The future looks bright for renewables after a successful 2017
Renewable energy output increased by more than a quarter last year.
Output rose by 27% due to weather conditions and newly installed capacity activating online.
According to an Electric Insights Report published by Imperial College London, solar, wind, hydro, and biomass created 96TWh in 2017.
Wind output grew by 45% hitting 45TWh and contributing to 15% of total power generated, and has since reach 19%.
“Generation from coal continues to fall and is now the preserve of colder months as opposed to being the mainstay of generation as it was in 1958,” remarked Dr Iain Staffell, academic at Imperial College London.
“60 years ago, the power system emitted 93 million tonnes of CO2; in 2017 renewables managed to produce the same amount of electricity by emitting just three million tonnes.”
“The share of fossil fuels on the system has fallen from 80 per cent to 50 per cent since 2010 and the effect that shift in the balance of power is having in terms of lowering our carbon emissions is striking.”
The Energy Outlook report, released BP, argues that renewables will increase by five times by 2040, being the fastest growing fuel source.
The firm claims that electric vehicles will account for 15% of the total market, but that carbon emissions will also rise by 10% in the review period.
“We are seeing growing competition between different energy sources, driven by abundant energy supplies, and continued improvements in energy efficiency,” said Spencer Dale, Group Chief Economist at BP.
“As the world learns to do more with less, demand for energy will be met by the most diverse fuels mix we have ever seen.”
Trafigura and Yara International explore clean ammonia usage
Reducing shipping emissions is a vital component of the fight against global climate change, yet Greenhouse Gas emissions from the global maritime sector are increasing - and at odds with the IMO's strategy to cut absolute emissions by at least 50% by 2050.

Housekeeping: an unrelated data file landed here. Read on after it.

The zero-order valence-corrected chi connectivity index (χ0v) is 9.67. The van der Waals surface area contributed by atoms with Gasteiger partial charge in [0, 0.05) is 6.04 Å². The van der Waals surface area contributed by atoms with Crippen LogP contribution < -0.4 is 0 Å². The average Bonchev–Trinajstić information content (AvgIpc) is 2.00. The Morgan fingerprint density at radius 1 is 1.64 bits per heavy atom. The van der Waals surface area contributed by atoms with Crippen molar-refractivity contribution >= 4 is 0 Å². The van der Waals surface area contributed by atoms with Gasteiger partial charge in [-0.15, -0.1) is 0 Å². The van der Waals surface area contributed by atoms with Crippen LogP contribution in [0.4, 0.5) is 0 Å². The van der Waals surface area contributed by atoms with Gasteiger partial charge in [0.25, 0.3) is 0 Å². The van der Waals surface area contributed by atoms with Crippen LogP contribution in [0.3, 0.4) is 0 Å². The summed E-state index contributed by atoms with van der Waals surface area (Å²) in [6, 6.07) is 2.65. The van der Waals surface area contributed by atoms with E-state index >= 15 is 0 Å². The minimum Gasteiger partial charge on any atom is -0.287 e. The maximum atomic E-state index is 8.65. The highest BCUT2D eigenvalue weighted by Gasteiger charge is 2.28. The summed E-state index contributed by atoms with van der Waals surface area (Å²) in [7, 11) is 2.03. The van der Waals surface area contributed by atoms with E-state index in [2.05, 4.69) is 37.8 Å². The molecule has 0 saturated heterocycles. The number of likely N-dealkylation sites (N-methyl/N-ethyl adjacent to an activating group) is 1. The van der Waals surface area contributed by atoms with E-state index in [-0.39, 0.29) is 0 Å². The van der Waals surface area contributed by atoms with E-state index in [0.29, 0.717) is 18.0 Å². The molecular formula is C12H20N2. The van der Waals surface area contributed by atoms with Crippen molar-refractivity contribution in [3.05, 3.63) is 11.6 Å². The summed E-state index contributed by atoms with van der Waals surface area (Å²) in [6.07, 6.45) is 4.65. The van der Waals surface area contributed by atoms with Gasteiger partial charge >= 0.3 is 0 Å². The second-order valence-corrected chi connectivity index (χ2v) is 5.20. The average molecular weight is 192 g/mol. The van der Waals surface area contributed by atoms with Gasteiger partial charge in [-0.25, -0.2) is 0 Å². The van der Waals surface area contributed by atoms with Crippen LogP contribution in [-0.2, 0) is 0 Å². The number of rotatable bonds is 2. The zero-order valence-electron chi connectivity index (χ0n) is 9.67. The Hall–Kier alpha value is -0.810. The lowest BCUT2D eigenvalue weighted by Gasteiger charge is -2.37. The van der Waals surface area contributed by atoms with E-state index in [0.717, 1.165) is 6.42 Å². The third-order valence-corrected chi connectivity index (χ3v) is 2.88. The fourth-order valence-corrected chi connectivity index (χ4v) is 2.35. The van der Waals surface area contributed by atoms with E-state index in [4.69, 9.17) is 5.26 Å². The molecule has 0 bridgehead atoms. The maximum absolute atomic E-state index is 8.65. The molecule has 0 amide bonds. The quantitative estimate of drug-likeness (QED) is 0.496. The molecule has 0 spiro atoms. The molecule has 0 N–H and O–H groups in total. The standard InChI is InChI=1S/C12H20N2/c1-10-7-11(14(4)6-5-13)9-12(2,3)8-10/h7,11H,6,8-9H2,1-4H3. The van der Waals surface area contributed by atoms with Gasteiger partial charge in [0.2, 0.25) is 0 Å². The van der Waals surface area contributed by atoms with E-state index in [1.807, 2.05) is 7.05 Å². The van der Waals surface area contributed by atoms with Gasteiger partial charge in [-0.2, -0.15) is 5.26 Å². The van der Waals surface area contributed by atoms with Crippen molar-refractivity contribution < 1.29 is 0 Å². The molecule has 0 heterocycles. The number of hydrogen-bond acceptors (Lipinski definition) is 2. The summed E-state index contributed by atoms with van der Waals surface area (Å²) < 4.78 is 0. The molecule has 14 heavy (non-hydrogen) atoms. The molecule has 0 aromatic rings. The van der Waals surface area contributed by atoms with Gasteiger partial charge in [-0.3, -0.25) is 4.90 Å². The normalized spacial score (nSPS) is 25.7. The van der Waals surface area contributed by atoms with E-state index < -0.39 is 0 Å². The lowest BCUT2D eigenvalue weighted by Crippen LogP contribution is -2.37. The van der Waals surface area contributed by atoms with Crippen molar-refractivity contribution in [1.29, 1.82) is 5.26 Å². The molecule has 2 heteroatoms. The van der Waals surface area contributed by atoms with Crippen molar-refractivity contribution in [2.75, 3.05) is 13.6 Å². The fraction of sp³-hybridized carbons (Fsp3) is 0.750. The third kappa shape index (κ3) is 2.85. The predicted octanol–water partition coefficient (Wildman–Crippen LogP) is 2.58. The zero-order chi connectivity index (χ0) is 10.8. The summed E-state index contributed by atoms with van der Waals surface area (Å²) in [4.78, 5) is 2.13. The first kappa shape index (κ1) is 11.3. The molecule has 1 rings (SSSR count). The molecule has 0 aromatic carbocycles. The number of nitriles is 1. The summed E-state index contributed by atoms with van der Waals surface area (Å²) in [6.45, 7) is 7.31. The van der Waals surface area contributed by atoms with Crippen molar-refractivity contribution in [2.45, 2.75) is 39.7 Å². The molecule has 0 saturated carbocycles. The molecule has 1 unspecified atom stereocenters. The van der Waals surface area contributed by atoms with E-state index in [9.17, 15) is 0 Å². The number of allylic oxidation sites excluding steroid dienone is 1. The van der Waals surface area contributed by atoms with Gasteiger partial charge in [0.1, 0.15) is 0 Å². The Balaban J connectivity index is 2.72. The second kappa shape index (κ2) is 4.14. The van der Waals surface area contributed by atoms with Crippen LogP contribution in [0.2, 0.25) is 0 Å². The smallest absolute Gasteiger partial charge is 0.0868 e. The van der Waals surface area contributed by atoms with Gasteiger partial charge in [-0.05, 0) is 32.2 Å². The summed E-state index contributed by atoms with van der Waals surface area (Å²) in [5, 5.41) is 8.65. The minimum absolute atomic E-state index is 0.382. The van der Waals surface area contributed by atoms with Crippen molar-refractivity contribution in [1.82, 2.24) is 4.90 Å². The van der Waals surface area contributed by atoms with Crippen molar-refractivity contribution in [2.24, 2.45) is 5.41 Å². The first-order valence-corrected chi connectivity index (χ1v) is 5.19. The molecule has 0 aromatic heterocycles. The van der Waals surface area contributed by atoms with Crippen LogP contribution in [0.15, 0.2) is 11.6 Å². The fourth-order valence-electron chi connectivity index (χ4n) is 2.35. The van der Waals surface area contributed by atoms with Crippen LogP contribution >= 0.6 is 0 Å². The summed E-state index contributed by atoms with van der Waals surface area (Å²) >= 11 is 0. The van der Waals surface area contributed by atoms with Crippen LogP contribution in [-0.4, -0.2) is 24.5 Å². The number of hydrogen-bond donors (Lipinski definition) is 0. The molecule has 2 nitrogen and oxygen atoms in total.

How more than 70,000 ships can decrease their reliance on carbon-based sources is one of transport's most pressing decarbonisation challenges.
Yara and Trafigura intend to collaborate on initiatives that will establish themselves in the clean ammonia value chain. Under the MoU announced today, Trafigura and Yara intend to work together in the following areas:
- The supply of clean ammonia by Yara to Trafigura Group companies
- Exploration of joint R&D initiatives for clean ammonia application as a marine fuel
- Development of new clean ammonia assets including marine fuel infrastructure and market opportunities
Magnus Krogh Ankarstrand, President of Yara Clean Ammonia, said the agreement is a good example of cross-industry collaboration to develop and promote zero-emission fuel in the form of clean ammonia for the shipping industry. "Building clean ammonia value chains is critical to facilitate the transition to zero emission fuels by enabling the hydrogen economy – not least within trade and distribution where both Yara and Trafigura have leading capabilities. Demand and supply of clean ammonia need to be developed in tandem," he said.
There is a growing consensus that hydrogen-based fuels will ultimately be the shipping fuels of the future, but clear and comprehensive regulation is essential, according to Jose Maria Larocca, Executive Director and Co-Head of Oil Trading for Trafigura.
Ammonia has a number of properties that require "further investigation," according to Wartsila. "It ignites and burns poorly compared to other fuels and is toxic and corrosive, making safe handling and storage important. Burning ammonia could also lead to higher NOx emissions unless controlled either by aftertreatment or by optimising the combustion process," it notes.
Trafigura has co-sponsored the R&D of MAN Energy Solutions’ ammonia-fuelled engine for maritime vessels, has performed in-depth studies of transport fuels with reduced greenhouse gas emissions, and has published a white paper on the need for a global carbon levy for shipping fuels to be introduced by International Maritime Organization.
Oslo-based Yara produces roughly 8.5 million tonnes of ammonia annually and employs a fleet of 11 ammonia carriers, including 5 fully owned ships, and owns 18 marine ammonia terminals with 580 kt of storage capacity – enabling it to produce and deliver ammonia across the globe.
It recently established a new clean ammonia unit to capture growth opportunities in emission-free fuel for shipping and power, carbon-free fertilizer and ammonia for industrial applications.